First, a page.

You can’t escape news reports discussing immigration. It’s a global topic. While many of us think it is unique to our situation and how it affects us directly, many countries are currently experiencing this situation or have experienced it in their past. Brazil is the fifth largest country in the world, right after the US. Brazil’s history is intertwined with the idea of immigration. This fact is the focus of XIX Theater Group play Hygiene. This Sao Paulo based theater company presented this production which is a reflection of the history of immigrants in Rio de Janeiro. Set in the early 1900’s, Hygiene presents a time when thousands of immigrants were pouring into the city daily, causing a wide variety of dynamic shifts within the city and the slums. The play is a powerful look into how these cultural and societal changes had an impact on the current status of living in the nation as a whole. Celebrated Brazilian actor Victor Lucena is known for performing dual roles in theater productions with great facility and believability. In Hygiene, Lucena performed the leading roles of two diametrically opposed characters; Giuseppe, an Italian immigrant living in Rio, and also as Hygienizer, a representation of the State. Hygiene won an award for Best Drama Play from the celebrated Quality Brazil Awards, and earned nominations from the Shell Theater Awards, the Bravo! Magazine Awards, and many other accolades. Paulo Celestino (writer and actor of XIX Theater Group) proclaims, “I starred alongside Victor in Hygiene and I can tell you, he is one of the most remarkable talents you’ll ever see. He possesses unparalleled versatility! He is highly recognized for this. As an actor, the highest goal is to be believable and enable the audience and other actors to lose themselves in the story. I am certain that Victor’s incalculable abilities as an actor were an irreplaceable resource for the play, and I cannot imagine another actor fulfilling the role to the same degree. I am positive that Victor’s leading roles were integral to the success of the play, which resulted in night after night of sold out perfromances.”
There is no doubt that the subject of immigration is a divisive topic, regardless of where you live. The two sides of the argument for and against it are both represented in Hygiene. As Giuseppe, Lucena delivered a sympathetic performance of a man striving to belong in his new home of Rio. Giuseppe is a talented and accomplished doctor but he struggles with the acceptance of his new life in the slums and the fact that he cannot save everyone. He often finds himself reminiscing about his home country and the way things used to be for him. This character was easy for Victor to access as he states, “Giuseppe has this nostalgic point of view about the world that I can relate to. He is always remembering his earlier days in Italy, his father’s sayings, his old home. I also used to think about my past years, especially the teenage ones. It was a wonderful time in which everything seemed perfect to me, in the same way that Giuseppe remembers his time in Italy. It can be difficult, knowing that it’s never going to come back.” The antithesis of Giussepe is Hygienizer. Hygienizer is the main antagonist of this production. He is the one who sends people off to live in the slums. For an actor to take on the visage of such an uncompassionate character is challenging but, to perform as both characters in the same play is an immense achievement, vetting Victor’s reputation in Brazil as the actor who can perform such feats. Lucena reveals, “In the beginning of my career, I used to have a hard time understanding how to do this transition. I’ve been into the theatre industry for almost 10 years now and I have performed such a range of roles that I have developed my own process to enable this quick transformation. I usually change clothes and take a look at myself in the mirror to visualize the new character. If I have time, I’ll play a song I chose for this specific character on a playlist that I have created; it’s something that allows me to quickly access their emotional state and essence. I always do breathing exercises in order to create the desired atmosphere.”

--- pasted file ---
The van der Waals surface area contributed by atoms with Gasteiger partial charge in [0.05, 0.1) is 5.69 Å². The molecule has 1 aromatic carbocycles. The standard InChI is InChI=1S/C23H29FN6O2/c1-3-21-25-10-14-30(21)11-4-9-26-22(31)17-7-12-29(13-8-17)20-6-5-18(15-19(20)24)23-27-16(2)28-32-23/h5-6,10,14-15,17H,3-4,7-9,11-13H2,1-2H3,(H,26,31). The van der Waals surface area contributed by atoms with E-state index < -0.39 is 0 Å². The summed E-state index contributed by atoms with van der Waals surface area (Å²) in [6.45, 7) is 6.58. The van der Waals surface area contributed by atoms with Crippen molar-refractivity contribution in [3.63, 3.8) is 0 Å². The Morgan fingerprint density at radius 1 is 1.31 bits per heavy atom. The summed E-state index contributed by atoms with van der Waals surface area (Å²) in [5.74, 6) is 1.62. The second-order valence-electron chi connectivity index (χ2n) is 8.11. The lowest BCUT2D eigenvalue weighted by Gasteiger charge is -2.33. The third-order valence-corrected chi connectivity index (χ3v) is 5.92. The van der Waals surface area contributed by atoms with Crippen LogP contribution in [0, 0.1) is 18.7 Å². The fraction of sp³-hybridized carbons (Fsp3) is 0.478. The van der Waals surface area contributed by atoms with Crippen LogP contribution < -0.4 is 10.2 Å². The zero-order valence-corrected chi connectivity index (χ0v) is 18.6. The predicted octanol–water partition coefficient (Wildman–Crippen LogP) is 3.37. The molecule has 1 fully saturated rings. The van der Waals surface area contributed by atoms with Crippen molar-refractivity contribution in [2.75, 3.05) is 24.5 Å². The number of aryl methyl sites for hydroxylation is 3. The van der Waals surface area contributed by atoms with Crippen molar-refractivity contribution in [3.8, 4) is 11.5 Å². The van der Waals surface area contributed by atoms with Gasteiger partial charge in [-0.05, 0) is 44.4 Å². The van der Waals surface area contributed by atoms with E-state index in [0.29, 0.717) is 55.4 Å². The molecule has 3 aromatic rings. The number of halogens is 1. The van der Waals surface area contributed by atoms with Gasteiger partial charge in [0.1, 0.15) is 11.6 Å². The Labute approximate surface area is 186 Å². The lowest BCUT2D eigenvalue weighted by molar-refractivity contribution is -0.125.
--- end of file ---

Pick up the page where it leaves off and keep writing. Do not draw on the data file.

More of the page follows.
Lucena readily admits to being happy about the success of the play with public and critics alike. He feels that telling the story of this facet of Brazil’s history is something that is important to him as a proud Brazilian with roots in other countries. He explains, “In my opinion Rio is a perfect portrait of Brazil. Brazil has a strong identity based on the mix of cultures that arrived here, especially in the 1800’s. The influences of these people made Rio become what it is today, and it’s easy to recognize all the different heritages in Rio’s culture. The particular way-of-life that is Rio has been shown in movies and TV; this serves to inspire Brazil itself as well as the rest of the world. Rio is a result of such a mix of cultures that it is hard to define with one characteristic but an obvious example is Samba. This rhythm was born in the slums and conquered not only the whole city but the whole country. It can have the happiness, the lamentation, the hope, the social critics, the love of our people all at the same time. When I think of it, I am convicted of the idea that this is what I want my career as an actor to achieve; to display all of the human emotions and pitfalls. I think art is capable of entertaining us as well as educating us. It’s our responsibility as artists.”
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